JCPenney's complete store in Facebook: that thing's operational!

By David Kiefaber on Wed Dec 15 2010

JCPenney

JCPenney's decision to build a complete online store within Facebook, where you can not just browse products but buy them too, is as sinister as it is gimmicky. The benefits for the department store are twofold: more sales driven by product visibility in people's news feeds, and more information about its customers. Said information includes their age, taste in products and how often/where they browse, all of which "can be aggregated into analytical data," according to Usable spokesperson Jason Taylor. (Usable built Penny's Facebook storefront.) Other companies—Proctor & Gamble, 1-800-Flowers, etc.—have product catalogs on Facebook, but Penney has outdone them all. At what cost, though? Facebook is the last place I'd want my credit-card information stored (I don't even have my last name on my profile), and this move just further exposes Facebook as a two-way mirror through which marketers and employers spy on the layfolk. None of which matters much to Penney at this point, and I suspect sales will increase simply because they got here before everyone else did. But they're a little too high on their chances of sustaining it once hipper stores climb aboard.

JCPenney helps teens put together post-shopping 'haul' videos

By Elaine Wong on Wed Jul 14 2010

The latest concept to hit back-to-school retail marketing involves "hauls," which are homemade videos created by teens showing off the results of a shopping spree. As USA Today reports, some of the retailers jumping onto the action include stores like Forever 21, American Eagle and department store JCPenney. Penney, which today also announced an augmented reality back-to-school tie-in with teen magazine Seventeen, recruited six social-media-savvy teens to show off their fabulous fashion finds. In this video, teenage hauler Annie St. John dishes on her "clearance section finds." A "super, super comfy" Arizona baseball T-shirt is $3.57, while a Decree vintage high-waist skirt is just $10.20. (Annie also serves up some tips for layering and piecing together the latter.) To avoid the FTC's ire, haulers like Annie also disclose any monetary or gift compensations they received from advertisers. (Penney's haulers, in this case, get free gift cards and housing near a JCPenney store.) Hey, better to be safe than to be sorry! Now we're off to videotape our own haul find.

Herald Square subway stop filled with happy JCPenney shoppers

Posted on Fri Nov 13 2009

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It's not often you see joyful people in New York's Herald Square subway station. That's why JCPenney's new ads caught my attention on the way to work this week. The ads are part of the retail giant's holiday "Joy of Giving" campaign and tout the JCPenney store on 33rd Street and 6th Avenue, which opened thsi summer. JCPenney clearly wanted to make the most impact in the corridors that connect the subway lines with a mix of bright red posters and life-size images of people wearing the retailer's clothes and lugging its shopping bags. Despite being pretty invasive (you really can't escape the holiday cheer), the happy JCPenney posters are at least more pleasant to look at than the usual drab walls and graffiti. As for promoting the new Herald Square location, I think the ads might do better with tourists than New Yorkers, who are usually too busy texting and shoving people out of the way to read the fine print.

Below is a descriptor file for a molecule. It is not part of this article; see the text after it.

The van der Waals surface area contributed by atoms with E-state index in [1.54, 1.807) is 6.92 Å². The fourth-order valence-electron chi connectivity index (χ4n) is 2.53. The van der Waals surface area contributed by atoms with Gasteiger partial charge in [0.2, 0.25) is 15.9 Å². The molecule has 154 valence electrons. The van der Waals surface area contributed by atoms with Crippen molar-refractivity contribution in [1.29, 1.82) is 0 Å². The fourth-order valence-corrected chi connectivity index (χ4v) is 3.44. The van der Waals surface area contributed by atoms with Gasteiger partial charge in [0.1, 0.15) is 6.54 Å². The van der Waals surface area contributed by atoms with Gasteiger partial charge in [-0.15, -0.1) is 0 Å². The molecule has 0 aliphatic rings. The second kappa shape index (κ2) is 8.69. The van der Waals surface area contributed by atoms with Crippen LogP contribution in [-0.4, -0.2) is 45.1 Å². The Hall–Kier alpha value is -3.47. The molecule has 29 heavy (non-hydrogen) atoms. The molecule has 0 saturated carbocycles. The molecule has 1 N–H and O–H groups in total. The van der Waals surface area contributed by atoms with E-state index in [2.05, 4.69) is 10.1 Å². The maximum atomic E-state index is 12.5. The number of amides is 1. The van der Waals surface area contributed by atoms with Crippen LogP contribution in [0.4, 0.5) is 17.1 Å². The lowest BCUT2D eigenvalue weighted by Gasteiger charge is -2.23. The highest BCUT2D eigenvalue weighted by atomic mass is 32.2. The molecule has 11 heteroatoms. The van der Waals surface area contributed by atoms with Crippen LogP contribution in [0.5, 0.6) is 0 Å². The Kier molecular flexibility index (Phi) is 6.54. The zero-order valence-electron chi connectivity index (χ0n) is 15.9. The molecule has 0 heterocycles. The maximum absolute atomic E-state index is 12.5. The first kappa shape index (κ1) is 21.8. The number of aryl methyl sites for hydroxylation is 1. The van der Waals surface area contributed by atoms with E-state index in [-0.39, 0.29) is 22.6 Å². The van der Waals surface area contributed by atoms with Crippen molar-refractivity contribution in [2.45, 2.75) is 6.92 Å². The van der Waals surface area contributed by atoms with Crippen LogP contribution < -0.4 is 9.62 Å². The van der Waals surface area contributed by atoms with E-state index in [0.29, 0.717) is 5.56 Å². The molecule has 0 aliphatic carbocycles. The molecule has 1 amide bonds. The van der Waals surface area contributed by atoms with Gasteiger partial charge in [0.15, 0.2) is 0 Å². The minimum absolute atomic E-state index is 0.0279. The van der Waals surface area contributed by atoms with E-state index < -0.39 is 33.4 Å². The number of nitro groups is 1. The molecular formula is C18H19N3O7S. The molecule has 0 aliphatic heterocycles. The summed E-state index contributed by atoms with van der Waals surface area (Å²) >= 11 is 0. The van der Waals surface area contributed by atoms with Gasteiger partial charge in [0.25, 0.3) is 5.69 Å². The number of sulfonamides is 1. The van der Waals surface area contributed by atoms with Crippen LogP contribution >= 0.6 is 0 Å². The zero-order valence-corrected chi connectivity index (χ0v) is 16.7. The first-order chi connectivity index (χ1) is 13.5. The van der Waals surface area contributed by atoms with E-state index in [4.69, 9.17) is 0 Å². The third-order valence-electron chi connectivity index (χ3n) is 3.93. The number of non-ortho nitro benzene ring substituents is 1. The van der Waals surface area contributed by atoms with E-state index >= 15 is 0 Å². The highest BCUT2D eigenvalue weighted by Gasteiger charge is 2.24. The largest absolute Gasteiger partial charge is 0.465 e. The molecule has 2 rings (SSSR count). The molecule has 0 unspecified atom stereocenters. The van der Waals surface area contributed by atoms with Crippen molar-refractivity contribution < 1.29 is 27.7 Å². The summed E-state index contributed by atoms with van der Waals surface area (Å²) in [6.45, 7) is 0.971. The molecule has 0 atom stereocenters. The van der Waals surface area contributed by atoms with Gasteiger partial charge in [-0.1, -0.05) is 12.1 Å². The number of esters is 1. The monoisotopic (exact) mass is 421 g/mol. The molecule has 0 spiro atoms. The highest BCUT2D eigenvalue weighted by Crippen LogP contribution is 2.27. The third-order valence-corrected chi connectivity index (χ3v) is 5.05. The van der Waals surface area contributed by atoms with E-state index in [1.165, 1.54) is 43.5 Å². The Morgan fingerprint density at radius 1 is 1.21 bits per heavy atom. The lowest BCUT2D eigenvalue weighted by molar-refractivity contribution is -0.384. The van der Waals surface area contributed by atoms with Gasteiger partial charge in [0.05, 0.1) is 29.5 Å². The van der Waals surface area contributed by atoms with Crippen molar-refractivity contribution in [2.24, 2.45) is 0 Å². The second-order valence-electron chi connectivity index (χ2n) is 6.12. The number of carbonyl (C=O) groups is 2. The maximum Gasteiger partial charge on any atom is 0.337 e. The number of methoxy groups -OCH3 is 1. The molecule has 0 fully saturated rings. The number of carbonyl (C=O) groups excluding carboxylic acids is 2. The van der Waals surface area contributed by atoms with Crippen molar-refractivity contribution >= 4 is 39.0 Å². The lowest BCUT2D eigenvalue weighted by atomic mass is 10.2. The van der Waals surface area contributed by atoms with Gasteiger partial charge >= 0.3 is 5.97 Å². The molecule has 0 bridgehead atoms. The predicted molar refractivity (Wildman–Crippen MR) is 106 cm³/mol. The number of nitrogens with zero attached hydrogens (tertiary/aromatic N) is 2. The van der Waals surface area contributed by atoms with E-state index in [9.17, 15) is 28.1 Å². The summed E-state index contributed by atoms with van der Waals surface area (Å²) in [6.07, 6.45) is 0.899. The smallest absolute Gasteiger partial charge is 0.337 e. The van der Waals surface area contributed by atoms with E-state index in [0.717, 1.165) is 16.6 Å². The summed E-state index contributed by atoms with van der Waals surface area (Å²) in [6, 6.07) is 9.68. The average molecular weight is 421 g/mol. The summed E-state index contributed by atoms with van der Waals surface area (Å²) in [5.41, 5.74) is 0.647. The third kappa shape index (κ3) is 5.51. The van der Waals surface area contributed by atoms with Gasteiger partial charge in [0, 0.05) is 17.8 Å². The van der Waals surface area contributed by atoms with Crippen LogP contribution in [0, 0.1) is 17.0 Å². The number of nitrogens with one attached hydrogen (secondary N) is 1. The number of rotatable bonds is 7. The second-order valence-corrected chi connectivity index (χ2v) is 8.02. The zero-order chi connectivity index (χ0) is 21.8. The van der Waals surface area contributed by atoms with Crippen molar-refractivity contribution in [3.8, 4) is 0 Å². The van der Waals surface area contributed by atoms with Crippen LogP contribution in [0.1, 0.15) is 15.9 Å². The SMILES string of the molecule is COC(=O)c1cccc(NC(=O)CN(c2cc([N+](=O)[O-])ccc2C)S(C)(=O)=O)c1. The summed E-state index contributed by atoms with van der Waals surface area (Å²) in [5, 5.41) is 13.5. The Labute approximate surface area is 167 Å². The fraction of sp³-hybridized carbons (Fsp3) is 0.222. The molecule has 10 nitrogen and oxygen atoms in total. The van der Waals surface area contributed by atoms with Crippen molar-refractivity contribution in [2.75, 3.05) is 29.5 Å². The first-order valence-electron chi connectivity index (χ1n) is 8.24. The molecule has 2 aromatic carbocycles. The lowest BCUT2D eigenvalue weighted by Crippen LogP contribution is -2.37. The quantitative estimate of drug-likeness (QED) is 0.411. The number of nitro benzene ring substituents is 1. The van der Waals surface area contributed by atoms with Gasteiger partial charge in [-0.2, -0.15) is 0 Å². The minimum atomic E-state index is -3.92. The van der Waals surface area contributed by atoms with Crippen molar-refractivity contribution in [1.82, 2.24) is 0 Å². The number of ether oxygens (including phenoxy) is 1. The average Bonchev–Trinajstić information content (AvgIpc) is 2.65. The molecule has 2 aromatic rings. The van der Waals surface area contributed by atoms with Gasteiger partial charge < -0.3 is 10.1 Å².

—Posted by Elena Malykhina

'The New York Times' hates JCPenney more and more every day

Posted on Mon Aug 24 2009

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Right-wingers have held for some time that The New York Times hates real Americans. But here's some proof that the paper hates real large ones: On Aug. 11, the paper's Style section ran a sneering piece by Cintra Wilson that questioned why the "dowdy" JCPenney would dare open a store in Midtown Manhattan. Here, it's worth quoting from the piece at length: "JCPenney has always trafficked in knockoffs that aren't quite up to Canal Street's illegal standards. It was never 'Get the look for less' so much as 'Get something vaguely shaped like the designer thing you want, but cut much more conservatively, made in all-petroleum materials, and with a too-similar wannabe logo that announces your inferiority to evil classmates as surely as if you were cursed to be followed around by a tuba section.' " As a coup de grace, Wilson noted that she had a hard time finding a size 2 on the racks, though there were abundant 10, 12 and 16s. Wilson's story got such a strong negative reaction that the Times' public editor, Clark Hoyt, felt compelled to respond yesterday, citing an official apology from Wilson and feedback from executive editor Bill Keller, who said he wished the paper never ran the story. The Times, however, had better hope JCPenney didn't read yesterday's Week in Review section. Right after Hoyt's column, an op-ed by Porochista Khapour about Thirtysomething contrasted the pleated pants and Ivy League sweatshirts the characters sported on the show to what her Iranian parents wore. "My parents," she writes, "overdressed, fallen aristocrats still holding on to their ’70s-best, spiked with ever more sore-thumbish Kmart and JCPenney additions, totally fell short."

—Posted by Todd Wasserman


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